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Re: Do you guys think there is a substantial difference between

Postby MichelFoucault » Mon Jan 04, 2010 2:26 am

rw2264 wrote:
MichelFoucault wrote:individuals who score in the low 170's and individuals who score in the high 170's?

Do you think the students at or below the 25th LSAT % at harvard and yale differ from the students at or above the 75th %? If so, to what degree?



if the LSAT has you worrying about your self worth, i'd spend some more time worrying about your self image.


I'm sure you've been accustomed to "worrying about your self image" in your ivory tower.

Pearalegal
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Re: Do you guys think there is a substantial difference between

Postby Pearalegal » Mon Jan 04, 2010 2:30 am

MichelFoucault wrote:
rw2264 wrote:
MichelFoucault wrote:individuals who score in the low 170's and individuals who score in the high 170's?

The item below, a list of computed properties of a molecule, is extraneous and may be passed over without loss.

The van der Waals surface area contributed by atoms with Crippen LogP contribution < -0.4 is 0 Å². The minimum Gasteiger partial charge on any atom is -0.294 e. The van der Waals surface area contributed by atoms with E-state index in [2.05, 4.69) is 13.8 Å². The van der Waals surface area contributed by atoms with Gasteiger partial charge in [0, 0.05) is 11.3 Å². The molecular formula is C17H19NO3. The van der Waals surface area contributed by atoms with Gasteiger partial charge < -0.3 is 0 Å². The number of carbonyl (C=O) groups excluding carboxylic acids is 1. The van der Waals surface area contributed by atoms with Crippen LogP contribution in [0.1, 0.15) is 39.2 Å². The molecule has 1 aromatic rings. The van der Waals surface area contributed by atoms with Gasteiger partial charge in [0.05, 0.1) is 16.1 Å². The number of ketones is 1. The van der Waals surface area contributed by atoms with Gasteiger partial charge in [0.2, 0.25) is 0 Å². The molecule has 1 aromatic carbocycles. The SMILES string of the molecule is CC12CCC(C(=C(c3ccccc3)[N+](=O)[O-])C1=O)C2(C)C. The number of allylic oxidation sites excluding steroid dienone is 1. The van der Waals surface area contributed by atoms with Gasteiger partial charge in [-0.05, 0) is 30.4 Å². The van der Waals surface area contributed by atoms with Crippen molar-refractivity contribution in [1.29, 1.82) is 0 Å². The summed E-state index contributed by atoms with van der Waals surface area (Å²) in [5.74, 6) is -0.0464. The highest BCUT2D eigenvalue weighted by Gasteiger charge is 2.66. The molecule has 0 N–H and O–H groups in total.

Do you think the students at or below the 25th LSAT % at harvard and yale differ from the students at or above the 75th %? If so, to what degree?



if the LSAT has you worrying about your self worth, i'd spend some more time worrying about your self image.


I'm sure you've been accustomed to "worrying about your self image" in your ivory tower.


That was a stupid comeback, and hes right anyways.

MichelFoucault
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Re: Do you guys think there is a substantial difference between

Postby MichelFoucault » Mon Jan 04, 2010 2:35 am

Pearalegal wrote:
MichelFoucault wrote:
rw2264 wrote: